2. Hy loved record people. I have seen too many radio types not like their brethren – we all have a kinship whether we like to admit it or not. He hung with promoters, helped them, loved being around them. Period. We could use a little more of loving the business we're in these days -- and that business, by the way, is still radio and records.

3. Lit loved the artists and knew everyone who was anybody. Proof? When the Beatles made their first U.S. tour they stayed at Hy’s house because they couldn’t find a hotel that would provide them the security they needed. The Beatles and Hyski – what a night that must have been. Today, the stars travel in their circles. The label’s “suits” travel in theirs. And never the twain shall meet. It struck me upon learning of Hy’s death that the radio industry was the record industry for better or worse (and we had plenty of both). Label execs: keep this in mind when you turn on your radio brothers and sisters and try to win a performance tax.

4. Hy Lit loved his audience and they loved him. It was genuine. He knew them. They knew him. Today radio is so sanitized that radio people often forget that their audience consists of real people. It's okay to talk to them and know their names -- as Hy Lit did.

5. The djs of Hy Lit’s day had knowledge of the music they played and an intimacy with the artists that made them credible. It’s the single most important thing the next generation tells me that they miss on radio. And it’s the single most important thing that distinguishes a radio from an iPod. We forget. Today I am reminded.

So, Hy Lit goes to that big “record hop in the sky” as Joe Benson says. He joins legendary ABC/Paramount promotion man Matty “Humdinger” Singer who is no doubt still working Jim Croce and Steely Dan records in heaven --- perhaps he toned down his language up there (perhaps not).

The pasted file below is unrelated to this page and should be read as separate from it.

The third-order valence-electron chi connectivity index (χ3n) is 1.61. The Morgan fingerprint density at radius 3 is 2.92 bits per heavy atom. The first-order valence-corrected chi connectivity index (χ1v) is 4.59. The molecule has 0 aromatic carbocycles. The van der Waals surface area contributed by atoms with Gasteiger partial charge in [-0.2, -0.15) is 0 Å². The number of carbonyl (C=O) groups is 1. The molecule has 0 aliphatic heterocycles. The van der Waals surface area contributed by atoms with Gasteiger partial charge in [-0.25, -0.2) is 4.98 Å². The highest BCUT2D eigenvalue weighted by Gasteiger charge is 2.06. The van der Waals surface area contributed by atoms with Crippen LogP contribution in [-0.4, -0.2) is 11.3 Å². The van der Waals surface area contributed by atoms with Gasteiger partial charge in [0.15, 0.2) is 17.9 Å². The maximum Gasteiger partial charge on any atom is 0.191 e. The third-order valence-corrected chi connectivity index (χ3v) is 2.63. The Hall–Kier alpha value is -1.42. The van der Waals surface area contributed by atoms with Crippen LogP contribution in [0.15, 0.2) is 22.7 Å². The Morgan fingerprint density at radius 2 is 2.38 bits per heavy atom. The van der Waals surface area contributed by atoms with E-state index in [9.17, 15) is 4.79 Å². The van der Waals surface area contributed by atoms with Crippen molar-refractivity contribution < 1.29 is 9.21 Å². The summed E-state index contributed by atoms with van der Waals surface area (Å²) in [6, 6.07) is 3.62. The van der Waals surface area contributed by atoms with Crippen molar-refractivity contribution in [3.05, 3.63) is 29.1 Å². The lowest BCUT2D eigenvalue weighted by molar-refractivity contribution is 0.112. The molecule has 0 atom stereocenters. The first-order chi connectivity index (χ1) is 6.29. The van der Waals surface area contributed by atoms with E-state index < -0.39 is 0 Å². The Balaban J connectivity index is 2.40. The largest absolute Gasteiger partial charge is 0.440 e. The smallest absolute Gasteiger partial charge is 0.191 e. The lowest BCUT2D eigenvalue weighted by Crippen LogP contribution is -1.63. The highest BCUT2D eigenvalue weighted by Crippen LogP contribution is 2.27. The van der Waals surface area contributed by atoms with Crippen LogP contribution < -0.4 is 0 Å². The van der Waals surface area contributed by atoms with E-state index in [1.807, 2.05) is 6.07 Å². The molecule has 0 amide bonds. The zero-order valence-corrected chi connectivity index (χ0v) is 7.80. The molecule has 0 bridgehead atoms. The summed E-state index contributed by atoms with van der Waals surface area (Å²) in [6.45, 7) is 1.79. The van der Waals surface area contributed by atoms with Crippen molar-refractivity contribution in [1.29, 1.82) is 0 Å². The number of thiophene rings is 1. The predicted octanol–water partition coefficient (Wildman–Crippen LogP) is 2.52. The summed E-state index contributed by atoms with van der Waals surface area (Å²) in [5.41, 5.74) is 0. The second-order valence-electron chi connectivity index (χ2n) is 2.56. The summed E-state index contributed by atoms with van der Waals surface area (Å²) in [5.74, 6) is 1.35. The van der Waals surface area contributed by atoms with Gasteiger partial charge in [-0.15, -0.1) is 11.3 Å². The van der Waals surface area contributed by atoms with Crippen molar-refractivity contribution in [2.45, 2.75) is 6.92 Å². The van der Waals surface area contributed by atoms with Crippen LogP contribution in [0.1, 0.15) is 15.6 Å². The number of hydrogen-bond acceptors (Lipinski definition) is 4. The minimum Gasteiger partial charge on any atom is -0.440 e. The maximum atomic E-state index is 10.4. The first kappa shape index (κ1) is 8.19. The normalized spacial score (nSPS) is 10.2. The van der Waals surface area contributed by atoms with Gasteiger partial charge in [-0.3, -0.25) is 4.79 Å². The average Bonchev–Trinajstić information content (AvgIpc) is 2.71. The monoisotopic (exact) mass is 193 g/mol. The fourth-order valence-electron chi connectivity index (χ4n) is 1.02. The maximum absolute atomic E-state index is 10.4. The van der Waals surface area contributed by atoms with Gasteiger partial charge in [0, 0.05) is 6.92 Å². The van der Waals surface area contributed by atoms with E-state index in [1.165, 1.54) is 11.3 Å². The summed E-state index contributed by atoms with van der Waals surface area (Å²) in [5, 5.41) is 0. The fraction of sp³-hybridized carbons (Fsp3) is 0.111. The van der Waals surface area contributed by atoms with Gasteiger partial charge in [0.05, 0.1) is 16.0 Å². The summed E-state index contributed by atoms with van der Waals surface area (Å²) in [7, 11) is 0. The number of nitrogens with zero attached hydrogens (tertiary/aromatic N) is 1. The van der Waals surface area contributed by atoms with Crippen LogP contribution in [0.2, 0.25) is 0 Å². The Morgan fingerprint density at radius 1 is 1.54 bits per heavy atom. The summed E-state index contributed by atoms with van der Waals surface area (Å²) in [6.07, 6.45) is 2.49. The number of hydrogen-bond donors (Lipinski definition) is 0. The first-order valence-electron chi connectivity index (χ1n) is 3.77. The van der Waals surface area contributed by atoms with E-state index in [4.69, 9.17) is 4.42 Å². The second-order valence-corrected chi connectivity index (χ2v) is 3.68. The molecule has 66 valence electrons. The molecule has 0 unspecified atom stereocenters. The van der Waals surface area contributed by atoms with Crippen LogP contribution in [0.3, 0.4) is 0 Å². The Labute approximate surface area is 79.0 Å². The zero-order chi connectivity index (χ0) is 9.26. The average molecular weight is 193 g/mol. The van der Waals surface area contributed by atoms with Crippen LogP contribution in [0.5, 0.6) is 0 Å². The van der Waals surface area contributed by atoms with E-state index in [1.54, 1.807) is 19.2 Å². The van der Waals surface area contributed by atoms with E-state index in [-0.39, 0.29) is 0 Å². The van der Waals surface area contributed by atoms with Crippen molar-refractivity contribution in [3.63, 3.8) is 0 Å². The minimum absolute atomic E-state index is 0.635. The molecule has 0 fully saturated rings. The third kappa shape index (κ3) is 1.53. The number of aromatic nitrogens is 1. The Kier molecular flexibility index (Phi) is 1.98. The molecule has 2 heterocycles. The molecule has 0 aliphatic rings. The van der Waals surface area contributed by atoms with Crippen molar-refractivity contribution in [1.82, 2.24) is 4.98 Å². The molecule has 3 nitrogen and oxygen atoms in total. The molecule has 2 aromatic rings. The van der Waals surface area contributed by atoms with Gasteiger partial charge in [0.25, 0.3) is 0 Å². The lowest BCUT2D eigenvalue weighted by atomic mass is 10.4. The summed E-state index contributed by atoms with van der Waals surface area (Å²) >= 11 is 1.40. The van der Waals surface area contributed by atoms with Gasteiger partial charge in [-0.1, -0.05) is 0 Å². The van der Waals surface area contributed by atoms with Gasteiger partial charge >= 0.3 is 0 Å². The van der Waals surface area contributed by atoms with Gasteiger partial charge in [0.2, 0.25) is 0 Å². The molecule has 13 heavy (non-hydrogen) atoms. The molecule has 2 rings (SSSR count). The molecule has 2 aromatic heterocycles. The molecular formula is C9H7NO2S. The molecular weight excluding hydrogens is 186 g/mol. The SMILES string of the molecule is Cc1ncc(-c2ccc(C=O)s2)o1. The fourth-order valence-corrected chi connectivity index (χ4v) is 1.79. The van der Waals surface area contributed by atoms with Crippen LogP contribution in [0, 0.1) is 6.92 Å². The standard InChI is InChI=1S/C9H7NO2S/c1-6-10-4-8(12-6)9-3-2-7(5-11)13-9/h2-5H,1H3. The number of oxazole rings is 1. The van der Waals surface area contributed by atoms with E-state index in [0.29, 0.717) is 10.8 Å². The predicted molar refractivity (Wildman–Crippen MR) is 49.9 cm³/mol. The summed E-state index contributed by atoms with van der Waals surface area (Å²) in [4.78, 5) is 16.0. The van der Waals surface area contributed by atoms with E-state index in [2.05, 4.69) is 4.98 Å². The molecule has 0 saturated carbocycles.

I’m not ready for rock ‘n roll heaven yet (hear me, Lord!) but when that day comes I hope that the consolidators don't get there first and do a merger of heaven with hell to cut expenses. That’s one deal that won’t be accretive to “shareholders”.

I hope guys like Hy Lit, Joe Niagara and your favorite radio “stars” from other eras and other markets are there glad-handing, entertaining and loving everyone.

Isn’t that why they call it heaven?

We could have a little more of heaven on earth if consolidators would let their PDs do radio right.

Again, I am not a proponent for returning to the past. Just a fan of learning from it. A few of my readers protest that I am not realistic when it comes to consolidation. That it’s here to stay and deal with it! Okay, let’s say I accept it.

But if the consolidators ever have a hope of their radio investments meaning as much to the audience as it did in the past, take listen to this advice from my lips to their ears:

1. Love the music and the people who make it (and vice versa to the people who play it). We’re one. We’re brethren. We have the same interests.

2. Hire knowledgeable jocks who know the music and know the artists not blathering gnomes who are unlistenable.

3. Proceed with voice tracking at your own peril. You’ll never be as good as an iPod for pure hit music and you’ll never be as good as personality radio by cutting digital voice tracks on the cheap.

Radio is show business.

Notice the word show comes first. And just as in real life, the business follows.